War between Russia and Ukraine could last for years, Western leaders say

Two senior Western leaders have renewed warnings that the war in Ukraine could last for years and that the country’s allies should prepare to support it in a longer battle against Russia.

NATO Secretary-General Jens Stoltenberg told a German newspaper that the Western military alliance “must not stop supporting Ukraine. Although the costs are high, not only for military support, but also because of rising energy and food prices.”

These costs were no comparison “with the price that Ukrainians have to pay every day with many lives,” he told Bild am Sonntag in comments posted online late Saturday.

Britain’s Prime Minister Boris Johnson said Ukraine’s allies must ensure that it “has the strategic stamina to survive and eventually win” over Russian forces.

“I am afraid we will have to brace ourselves for a long war as Putin resorts to an exhaustion campaign and tries to dismantle Ukraine by sheer brutality,” Mr Johnson wrote in The Sunday Times of London.

Ukraine is facing an increasingly difficult battle in its east, with Russia using long-range artillery to bomb cities and military positions. Ukrainian officials have complained that advanced weapons from their allies are arriving too slowly to overthrow Russia’s firepower, and that as many as 200 Ukrainian soldiers are being killed daily.

Mr. Stoltenberg said that Ukrainian forces fought bravely and that with the advent of more modern weapons they would be able to push Russian troops out of the eastern Donbas region.

Johnson said the Allies also needed to step up efforts to ensure that Ukrainian forces knew how to operate the advanced equipment and that Britain hoped to train “up to 10,000 soldiers every 120 days”, although he did not join. details.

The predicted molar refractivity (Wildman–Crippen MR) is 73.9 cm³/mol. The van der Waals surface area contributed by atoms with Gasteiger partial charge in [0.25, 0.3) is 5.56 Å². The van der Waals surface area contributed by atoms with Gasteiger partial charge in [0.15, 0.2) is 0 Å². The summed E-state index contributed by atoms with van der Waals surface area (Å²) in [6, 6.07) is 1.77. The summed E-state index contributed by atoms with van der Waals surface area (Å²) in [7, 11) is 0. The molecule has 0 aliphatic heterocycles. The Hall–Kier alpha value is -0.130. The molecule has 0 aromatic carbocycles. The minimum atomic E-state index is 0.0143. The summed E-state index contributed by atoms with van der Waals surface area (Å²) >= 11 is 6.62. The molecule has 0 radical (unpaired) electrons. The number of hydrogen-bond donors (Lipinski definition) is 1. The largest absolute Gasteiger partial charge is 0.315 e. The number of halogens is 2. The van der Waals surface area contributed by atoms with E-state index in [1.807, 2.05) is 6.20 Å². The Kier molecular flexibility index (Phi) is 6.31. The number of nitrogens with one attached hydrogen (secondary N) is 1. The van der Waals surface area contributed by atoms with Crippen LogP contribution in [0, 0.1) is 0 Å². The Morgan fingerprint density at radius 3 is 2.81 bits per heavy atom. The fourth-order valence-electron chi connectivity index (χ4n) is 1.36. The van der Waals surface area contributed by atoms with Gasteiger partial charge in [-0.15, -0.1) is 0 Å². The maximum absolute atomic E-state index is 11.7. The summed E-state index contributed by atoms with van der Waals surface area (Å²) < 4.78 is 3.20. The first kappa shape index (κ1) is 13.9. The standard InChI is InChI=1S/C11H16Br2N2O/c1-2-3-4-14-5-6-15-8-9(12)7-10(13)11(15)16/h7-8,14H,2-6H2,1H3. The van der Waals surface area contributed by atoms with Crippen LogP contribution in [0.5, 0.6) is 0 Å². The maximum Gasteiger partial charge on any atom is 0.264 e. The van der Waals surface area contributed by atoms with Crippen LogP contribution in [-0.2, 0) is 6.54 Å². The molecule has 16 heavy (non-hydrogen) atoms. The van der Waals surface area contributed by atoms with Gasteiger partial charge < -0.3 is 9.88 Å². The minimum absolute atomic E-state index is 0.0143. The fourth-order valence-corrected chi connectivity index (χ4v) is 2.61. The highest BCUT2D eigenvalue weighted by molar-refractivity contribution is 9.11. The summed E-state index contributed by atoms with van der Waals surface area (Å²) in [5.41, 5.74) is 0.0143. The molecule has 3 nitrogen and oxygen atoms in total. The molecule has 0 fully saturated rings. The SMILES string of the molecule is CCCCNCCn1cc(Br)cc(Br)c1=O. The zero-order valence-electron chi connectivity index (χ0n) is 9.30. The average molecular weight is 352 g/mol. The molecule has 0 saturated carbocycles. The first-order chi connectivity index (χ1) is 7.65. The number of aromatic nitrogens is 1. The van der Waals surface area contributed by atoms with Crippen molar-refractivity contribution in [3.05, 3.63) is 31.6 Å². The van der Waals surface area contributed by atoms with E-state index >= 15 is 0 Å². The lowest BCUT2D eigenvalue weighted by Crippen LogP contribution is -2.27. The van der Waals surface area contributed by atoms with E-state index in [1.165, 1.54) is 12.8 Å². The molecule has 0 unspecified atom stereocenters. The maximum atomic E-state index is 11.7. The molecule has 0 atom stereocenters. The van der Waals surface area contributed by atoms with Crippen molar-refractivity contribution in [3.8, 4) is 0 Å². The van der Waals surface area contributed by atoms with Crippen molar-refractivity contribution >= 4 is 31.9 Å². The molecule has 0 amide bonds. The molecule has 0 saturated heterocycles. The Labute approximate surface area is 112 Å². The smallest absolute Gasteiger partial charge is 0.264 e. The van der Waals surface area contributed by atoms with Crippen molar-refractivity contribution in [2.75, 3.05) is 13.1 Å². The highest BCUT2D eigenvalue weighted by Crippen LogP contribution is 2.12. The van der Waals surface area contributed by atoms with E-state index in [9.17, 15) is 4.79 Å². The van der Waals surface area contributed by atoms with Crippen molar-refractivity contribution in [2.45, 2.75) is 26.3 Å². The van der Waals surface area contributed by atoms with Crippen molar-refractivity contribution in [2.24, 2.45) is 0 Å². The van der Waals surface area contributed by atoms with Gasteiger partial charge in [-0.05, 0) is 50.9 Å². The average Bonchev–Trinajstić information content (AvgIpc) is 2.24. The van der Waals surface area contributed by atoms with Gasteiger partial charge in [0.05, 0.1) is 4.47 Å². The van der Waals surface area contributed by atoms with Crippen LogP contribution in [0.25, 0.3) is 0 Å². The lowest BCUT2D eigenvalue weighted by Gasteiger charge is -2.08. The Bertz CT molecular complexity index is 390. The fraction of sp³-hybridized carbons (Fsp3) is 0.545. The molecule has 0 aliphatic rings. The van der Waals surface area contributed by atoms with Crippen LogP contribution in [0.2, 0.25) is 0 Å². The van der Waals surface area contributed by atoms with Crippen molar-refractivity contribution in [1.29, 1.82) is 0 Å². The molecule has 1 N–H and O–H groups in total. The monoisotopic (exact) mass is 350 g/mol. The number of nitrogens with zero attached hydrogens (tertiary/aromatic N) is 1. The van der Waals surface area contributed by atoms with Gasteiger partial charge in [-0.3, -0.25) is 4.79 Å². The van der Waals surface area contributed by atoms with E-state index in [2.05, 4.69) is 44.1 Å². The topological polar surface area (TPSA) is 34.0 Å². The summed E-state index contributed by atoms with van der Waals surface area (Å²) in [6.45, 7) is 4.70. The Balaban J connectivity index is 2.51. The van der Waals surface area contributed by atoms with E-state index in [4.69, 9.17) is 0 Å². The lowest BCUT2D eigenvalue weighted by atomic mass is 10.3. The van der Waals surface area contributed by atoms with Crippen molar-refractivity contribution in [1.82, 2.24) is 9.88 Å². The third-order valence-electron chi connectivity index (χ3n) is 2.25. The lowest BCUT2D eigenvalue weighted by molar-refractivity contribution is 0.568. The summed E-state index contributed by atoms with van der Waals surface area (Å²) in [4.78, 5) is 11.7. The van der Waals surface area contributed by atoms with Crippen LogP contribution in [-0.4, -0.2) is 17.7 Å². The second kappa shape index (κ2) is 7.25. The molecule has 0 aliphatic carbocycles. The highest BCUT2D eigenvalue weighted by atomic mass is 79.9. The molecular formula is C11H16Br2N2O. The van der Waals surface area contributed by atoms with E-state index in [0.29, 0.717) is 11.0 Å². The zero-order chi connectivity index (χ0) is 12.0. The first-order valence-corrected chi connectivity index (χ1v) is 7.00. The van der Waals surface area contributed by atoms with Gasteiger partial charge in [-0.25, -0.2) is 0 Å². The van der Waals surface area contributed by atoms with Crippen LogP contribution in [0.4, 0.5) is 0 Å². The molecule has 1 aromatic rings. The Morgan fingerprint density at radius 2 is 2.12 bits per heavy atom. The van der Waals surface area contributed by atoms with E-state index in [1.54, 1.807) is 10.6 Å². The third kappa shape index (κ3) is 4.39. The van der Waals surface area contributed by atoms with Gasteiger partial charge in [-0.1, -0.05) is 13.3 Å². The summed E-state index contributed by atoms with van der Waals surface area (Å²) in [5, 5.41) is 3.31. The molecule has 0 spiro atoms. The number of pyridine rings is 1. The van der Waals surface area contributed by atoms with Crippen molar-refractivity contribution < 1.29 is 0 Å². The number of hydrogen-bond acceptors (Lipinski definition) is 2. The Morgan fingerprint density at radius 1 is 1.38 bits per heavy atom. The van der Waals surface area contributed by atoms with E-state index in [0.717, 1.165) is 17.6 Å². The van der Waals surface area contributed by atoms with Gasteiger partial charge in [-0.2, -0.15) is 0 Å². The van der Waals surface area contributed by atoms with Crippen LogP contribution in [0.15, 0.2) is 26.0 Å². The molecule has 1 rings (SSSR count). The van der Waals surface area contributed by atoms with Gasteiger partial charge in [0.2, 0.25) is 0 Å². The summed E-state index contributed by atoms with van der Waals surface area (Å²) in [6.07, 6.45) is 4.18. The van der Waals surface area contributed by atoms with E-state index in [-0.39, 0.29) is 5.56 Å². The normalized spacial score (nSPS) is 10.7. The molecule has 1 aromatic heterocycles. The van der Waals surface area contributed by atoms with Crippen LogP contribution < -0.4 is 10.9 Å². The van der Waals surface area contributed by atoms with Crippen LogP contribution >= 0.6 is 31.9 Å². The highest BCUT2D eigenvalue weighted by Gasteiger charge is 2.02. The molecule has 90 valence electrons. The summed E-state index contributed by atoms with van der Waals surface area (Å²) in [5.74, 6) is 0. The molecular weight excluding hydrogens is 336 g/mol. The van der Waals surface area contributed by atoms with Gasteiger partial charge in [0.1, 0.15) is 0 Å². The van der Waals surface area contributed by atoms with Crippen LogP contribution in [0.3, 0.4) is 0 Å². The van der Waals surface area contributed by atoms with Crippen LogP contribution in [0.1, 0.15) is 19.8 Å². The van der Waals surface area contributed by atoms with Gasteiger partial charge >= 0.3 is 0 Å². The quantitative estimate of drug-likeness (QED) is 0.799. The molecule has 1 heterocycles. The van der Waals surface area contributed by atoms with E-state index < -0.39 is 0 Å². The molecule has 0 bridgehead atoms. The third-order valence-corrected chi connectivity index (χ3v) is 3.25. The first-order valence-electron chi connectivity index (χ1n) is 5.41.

NATO defense ministers met last week to discuss more support for Ukraine, and the United States led a separate collection of countries providing military assistance to Ukraine. The United States said it would provide an additional $ 1 billion in weapons and aid, which included an advanced U.S. missile system, anti-ship missile launchers, more long-range artillery and more ammunition for howitzers.

NATO members will meet in Madrid for two days from 29 June to address security issues and the Alliance’s strategic direction for the next decade. The document coming out of that meeting will deal not only with Russia but also China for the first time, Mr Stoltenberg said.

He also said that NATO took seriously the concerns of the Turkish government about Sweden’s and Finland’s applications to join NATO, but offered no details on a possible solution. Turkey has said it believes Sweden and Finland are too sympathetic to Kurdish groups they see as terrorists. It has complicated the candidates’ prospects of joining NATO, which operates by consensus.

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